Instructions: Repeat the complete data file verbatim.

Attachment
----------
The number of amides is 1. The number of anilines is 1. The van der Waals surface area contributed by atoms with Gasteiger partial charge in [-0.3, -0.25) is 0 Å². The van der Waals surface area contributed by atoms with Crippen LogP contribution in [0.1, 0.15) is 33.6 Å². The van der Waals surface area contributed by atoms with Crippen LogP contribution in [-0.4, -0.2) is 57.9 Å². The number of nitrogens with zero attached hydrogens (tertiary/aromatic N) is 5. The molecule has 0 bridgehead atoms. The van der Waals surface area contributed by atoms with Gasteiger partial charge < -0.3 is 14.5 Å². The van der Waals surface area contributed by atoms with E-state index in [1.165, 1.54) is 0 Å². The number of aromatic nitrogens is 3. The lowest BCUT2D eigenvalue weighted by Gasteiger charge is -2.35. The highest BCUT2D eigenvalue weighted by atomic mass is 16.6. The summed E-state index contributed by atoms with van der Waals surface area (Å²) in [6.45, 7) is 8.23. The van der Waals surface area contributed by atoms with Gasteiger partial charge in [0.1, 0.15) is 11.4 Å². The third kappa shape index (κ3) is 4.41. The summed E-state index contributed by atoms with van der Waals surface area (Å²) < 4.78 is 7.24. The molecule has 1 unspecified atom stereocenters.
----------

The number of amides is 1. The number of anilines is 1. The van der Waals surface area contributed by atoms with Gasteiger partial charge in [-0.3, -0.25) is 0 Å². The van der Waals surface area contributed by atoms with Crippen LogP contribution in [0.1, 0.15) is 33.6 Å². The van der Waals surface area contributed by atoms with Crippen LogP contribution in [-0.4, -0.2) is 57.9 Å². The number of nitrogens with zero attached hydrogens (tertiary/aromatic N) is 5. The molecule has 0 bridgehead atoms. The van der Waals surface area contributed by atoms with Gasteiger partial charge < -0.3 is 14.5 Å². The van der Waals surface area contributed by atoms with E-state index in [1.165, 1.54) is 0 Å². The number of aromatic nitrogens is 3. The lowest BCUT2D eigenvalue weighted by Gasteiger charge is -2.35. The highest BCUT2D eigenvalue weighted by atomic mass is 16.6. The summed E-state index contributed by atoms with van der Waals surface area (Å²) in [6.45, 7) is 8.23. The van der Waals surface area contributed by atoms with Gasteiger partial charge in [0.1, 0.15) is 11.4 Å². The third kappa shape index (κ3) is 4.41. The summed E-state index contributed by atoms with van der Waals surface area (Å²) < 4.78 is 7.24. The molecule has 1 unspecified atom stereocenters.